But as time went on, you learned that there's a ceiling over your head, it's like someone puts you in a Ferrari but then they put a regulator on it, you can only go 40 miles an hour and I wanted to go faster and I wanted to ring more and I wanted to make better drinks and I was handcuffed by the equipment and the setup with these bars and every bartenders had that like just... You walk in and you go, "Who designed this place?" It's clearly not a bartender.
April Wachtel: Yeah, why is that and we'll get to this later about you company Bar Magic but, why is that always the case? I've helped open I don't know six properties as a bartender and as a manager and I don't know why every time the bar team gets there, everything important is already in place and it's always wrong.
Tobin Ellis: Because the design-build world is extremely ingrained in its habits and practices and it's a financial model and there is no place for the bartender or the end user. It's this simple. Cars when they are designed and built, there is incredible scrutiny to every aspect of ergonomics and comfort why, because every buyer and designer is an end-user. The buyers and designers of bar equipment are never end users. They don't know what good a part or equipment should be like and they don't know where it should go and they don't frankly usually care; what they care about is building on time and on budget. So when the general contractor or someone's coming in and worrying about the MEP and they're going well they wanted the thing here, but it's not going to work because we already drain... the drains are here, so we're putting it here and that's how it is and there's no bartender in the building yet, because it's still being built. That's why bars are built so crazy.
April Wachtel: Right. So please sorry, I interrupted you, go ahead.
Tobin Ellis: No it's all right I could go on for what will feel like an eon. We would grow old on this call.
April Wachtel: Please do. So alright so that's where things really started kind of coming together, so at what point did you say okay I'm going to help design.
Tobin Ellis: I was begging to... all the jobs I did, so I decided actually it's 20 years ago this month... I decided to start my own business and nobody knew what I was talking about and I had no idea what the hell I was talking about. I said, I'm going to be a bar consultant and they're like what's that? I don't know but I'll figure it out. So I started getting hired to do training and to do... I'll call them menus or programs. They weren't cocktails, this was the '90s; these are specialty drinks. And I would design these drinks and then the bartenders would make them wrong and I am like oh I have to train the bartender's too, so then I would say hey, I got to train your bartenders and make the drinks. So then you do that and you realize oh wait the manager switched out apple cider for apple juice and doesn't know there's a pH difference and now the drink tastes flat, it's unbalanced; oh, I have to do all the procurement too and on and on and on. Pretty soon I'm doing every aspect of this business and I realize no matter what I do, I cannot improve the revenue, the throughput - the output per time period, because of the handcuffs of the equipment and so I just started every job saying, you know what I really need to design your bar and they'd always laugh, they'll be like, yeah no; it's already been done, or you're a bartender what do you know and I just kept pushing and pushing and eventually someone said, yes and once they said yes, I just never took no for an answer again and that's how I started designing bars and that was about 2003 was the first bar I ever designed.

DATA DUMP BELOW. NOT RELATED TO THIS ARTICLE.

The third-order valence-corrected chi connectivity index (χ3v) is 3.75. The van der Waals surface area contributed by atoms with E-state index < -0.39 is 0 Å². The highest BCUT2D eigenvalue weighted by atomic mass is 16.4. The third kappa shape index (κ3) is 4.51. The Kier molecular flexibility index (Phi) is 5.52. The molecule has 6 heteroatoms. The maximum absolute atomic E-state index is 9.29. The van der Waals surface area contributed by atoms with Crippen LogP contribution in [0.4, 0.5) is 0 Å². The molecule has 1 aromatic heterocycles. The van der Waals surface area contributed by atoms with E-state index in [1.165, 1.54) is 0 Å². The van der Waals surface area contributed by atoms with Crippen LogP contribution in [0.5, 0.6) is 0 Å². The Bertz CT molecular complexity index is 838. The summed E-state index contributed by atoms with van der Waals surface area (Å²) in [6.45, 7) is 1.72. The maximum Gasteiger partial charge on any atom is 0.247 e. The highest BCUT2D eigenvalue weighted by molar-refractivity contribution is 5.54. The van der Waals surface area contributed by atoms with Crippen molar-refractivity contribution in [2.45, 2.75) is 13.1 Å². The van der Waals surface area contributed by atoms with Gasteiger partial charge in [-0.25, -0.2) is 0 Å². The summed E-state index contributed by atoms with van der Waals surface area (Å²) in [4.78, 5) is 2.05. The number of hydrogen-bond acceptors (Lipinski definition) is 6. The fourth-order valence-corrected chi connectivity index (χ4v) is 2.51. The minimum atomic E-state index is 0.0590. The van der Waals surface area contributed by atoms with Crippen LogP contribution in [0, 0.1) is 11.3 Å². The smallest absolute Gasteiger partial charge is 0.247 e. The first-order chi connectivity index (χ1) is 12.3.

April Wachtel: So, when he said you never took no for an answer, meaning that would you turn down work, if they refused to kind of go by your recommendations or how did that work?
Tobin Ellis: Yes, I wouldn't take jobs. Early in my career in consulting, I always asked the wrong questions and now the first questions I ask clients are very different and one of the questions I ask, whenever it's and in fact they have to tell me on my website, if they want to try to contact me is, what stage of development are you in? The first question I ask is are the floors poured? Because once the floors have been poured and the drains are in place and all the MEP all the mechanical engineering and plumbing is in place, you have to put the equipment in certain locations, there's just no option, no one's going to core drill in the middle of a brand new build-out to make the bartender happy because they think, they want a station moved three feet to the left. They don't understand the importance of that, they don't get it at all. They think it's just cry-baby, pre-madonna stuff, they don't realize that they're building a factory and that factory makes or breaks that entire business, not the chandelier not the Italian marble, honestly not even the restaurant; all of the profit comes from the bar, the bar is a front-of-house Factory and it's the only industry I can think of where no one really cares about the efficiency of the factory. They just care about how it looks because, it's also a showroom.